*No, really. One of the first P&P RPGs we played together was Star Wars d20. We were each playing multiple characters because our group then consisted of literally just me and him, and we were young and stupid and thought it wasn't an RPG until you had at least four characters in the party. Also because we were young and stupid, our characters began with conflicting motivations and we had absolutely no plans to resolve them. Plus, one of us was technically the GM. Shut up, we were, like, twelve. Regardless, one of my two characters took one of his hostage, and his other two characters staged a rescue. There were a total of three of his and two of mine, and one of his was a ridiculously hardcore combat droid. He had a plan all worked out where the droid would come in first to shield his other guy, and etc. etc. What actually happened was his droid missed twice, one of my guys scored a critical on it and took it out of commission, the other one shot his hostage, and then they brought down the last of Stubba's characters by virtue of there being two of them. I don't think my guys took a single point of damage in the whole combat. The dice just hate him. The stats Camlann's got right now are his mulligan, and I was shocked he got such good ones, because his first roll had (if memory serves) a total of negative two modifiers, the highest stat being about twelve or thirteen.
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Rowanthepreacher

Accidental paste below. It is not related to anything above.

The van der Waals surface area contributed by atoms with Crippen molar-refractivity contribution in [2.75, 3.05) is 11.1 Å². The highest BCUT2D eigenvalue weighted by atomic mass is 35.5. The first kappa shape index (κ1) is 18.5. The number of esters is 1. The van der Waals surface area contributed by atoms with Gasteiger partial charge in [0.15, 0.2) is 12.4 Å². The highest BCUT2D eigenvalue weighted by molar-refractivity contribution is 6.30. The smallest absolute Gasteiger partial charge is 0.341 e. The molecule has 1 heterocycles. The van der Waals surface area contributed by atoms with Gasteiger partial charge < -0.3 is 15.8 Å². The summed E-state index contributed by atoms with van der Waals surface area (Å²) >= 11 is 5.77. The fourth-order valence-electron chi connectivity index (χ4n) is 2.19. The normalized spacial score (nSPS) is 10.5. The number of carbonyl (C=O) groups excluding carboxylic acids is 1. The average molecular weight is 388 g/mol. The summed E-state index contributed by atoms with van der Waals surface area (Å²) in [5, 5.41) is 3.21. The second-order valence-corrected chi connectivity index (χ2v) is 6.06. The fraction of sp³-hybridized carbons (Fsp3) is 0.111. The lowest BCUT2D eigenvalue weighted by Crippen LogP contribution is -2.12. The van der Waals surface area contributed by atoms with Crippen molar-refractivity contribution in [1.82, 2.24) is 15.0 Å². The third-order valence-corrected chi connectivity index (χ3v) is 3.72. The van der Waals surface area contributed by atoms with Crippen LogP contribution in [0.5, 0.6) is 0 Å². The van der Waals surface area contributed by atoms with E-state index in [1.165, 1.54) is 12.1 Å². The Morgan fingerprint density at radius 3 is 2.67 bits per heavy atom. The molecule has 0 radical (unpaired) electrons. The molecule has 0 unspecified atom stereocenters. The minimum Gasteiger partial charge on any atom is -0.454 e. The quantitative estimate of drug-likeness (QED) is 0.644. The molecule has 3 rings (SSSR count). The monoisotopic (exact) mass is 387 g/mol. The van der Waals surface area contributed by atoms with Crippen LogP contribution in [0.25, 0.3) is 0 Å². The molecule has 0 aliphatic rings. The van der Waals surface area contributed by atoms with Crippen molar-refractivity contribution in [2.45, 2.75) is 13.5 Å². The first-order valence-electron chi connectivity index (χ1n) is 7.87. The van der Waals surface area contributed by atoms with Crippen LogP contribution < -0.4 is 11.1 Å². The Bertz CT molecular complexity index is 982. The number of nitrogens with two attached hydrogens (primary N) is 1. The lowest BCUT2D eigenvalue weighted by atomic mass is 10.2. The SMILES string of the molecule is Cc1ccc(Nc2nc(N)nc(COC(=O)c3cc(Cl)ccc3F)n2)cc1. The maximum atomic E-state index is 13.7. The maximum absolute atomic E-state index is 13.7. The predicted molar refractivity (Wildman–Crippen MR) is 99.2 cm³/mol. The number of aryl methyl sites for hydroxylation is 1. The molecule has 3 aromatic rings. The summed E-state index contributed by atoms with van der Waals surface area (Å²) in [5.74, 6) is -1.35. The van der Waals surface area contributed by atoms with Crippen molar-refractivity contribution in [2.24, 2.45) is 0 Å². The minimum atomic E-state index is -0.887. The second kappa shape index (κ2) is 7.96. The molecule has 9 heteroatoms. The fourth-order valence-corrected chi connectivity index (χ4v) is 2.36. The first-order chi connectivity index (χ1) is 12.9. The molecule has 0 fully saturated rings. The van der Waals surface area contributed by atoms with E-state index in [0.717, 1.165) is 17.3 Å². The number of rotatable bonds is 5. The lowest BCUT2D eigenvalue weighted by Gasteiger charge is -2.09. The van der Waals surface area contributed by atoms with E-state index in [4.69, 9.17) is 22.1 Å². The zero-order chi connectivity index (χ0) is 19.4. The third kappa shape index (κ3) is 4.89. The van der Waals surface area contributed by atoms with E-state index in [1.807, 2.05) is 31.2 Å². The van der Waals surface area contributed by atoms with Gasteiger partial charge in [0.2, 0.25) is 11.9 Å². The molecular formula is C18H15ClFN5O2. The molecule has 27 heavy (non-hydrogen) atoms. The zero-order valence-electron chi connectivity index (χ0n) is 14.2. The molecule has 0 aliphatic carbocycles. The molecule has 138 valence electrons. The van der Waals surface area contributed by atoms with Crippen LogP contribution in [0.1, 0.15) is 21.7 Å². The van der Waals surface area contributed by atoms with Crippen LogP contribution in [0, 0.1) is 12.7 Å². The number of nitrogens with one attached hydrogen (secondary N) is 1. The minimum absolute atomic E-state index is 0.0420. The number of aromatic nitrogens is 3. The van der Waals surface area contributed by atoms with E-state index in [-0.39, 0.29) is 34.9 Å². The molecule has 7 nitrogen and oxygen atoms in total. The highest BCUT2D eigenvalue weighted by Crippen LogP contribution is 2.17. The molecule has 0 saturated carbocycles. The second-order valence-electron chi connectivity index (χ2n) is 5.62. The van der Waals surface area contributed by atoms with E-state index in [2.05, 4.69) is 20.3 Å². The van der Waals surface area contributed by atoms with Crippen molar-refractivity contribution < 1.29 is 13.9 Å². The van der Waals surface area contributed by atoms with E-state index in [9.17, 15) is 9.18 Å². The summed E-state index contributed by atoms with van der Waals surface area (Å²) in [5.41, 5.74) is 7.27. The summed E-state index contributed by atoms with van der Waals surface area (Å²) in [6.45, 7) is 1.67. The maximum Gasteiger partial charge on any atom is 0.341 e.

Posts : 29
Join date : 2011-04-06

PostSubject: Re: Incentives   Thu Apr 28, 2011 6:13 am

Something that I will certainly be taking from your campaign is the use of the vignettes. It's an excellent idea, and I have no idea why I've never seen it done before.

P.S. I've been playing dwarves for a decade. If that's not cheating, then I don't know what is.
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Stubbazubba



Posts : 7
Join date : 2011-04-18

PostSubject: Re: Incentives   Thu Apr 28, 2011 9:42 am

Ah, good times.

Yeah, that experience did put a damper on my relationship with Star Wars d20 for a while. I think until the next movie came out or something.
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Maldeus



Posts : 38
Join date : 2011-04-06

PostSubject: Re: Incentives   Thu Jul 14, 2011 1:04 pm

Alright. XP rewards are now standardized as follows. Also, for calculating actual XP amounts, just take the percentage, hack off the percent sign, multiply by 10, then multiply by level. For example, 1% is 10 XP at level one, 20 XP at level two, 30 XP at level three, 200 XP at level twenty.

Completing Major Mission (all objectives): 50%
Completing Major Mission (primary objective only): 30%
Completing Main Mission (all objectives): 30%
Completing Main Mission (primary objective only): 15%
Completing Minor Mission: 10%
Completing Personal Objectives: +10%*
Successful Vignette (very hard objective): 5%
Successful Vignette (hard objective): 3%
Showing Up On Time (you lazy little blighters): 2.5%
Successful Vignette (moderate objective): 2%
Successful Vignette (trivial objective): 1%
Roleplay XP: 1-3%

*Note: This means in situations where you have a strong RP objective that is totally independent of the group's objectives in the area. If you're hunting down Count Rugen because he killed your father Domingo Montoya, you get the XP for the mission itself (this being the climax of the entire campaign, it'd qualify as a major mission) plus an extra ten percent. So would Wesley for retrieving Buttercup. Really, Fezzik is the one who gets shafted for XP in this situation.

Note: There is almost certainly going to be some kind of XP multiplier base upgrade in the completed dungeon creation system, which is why I'm standardizing XP gains in the first place.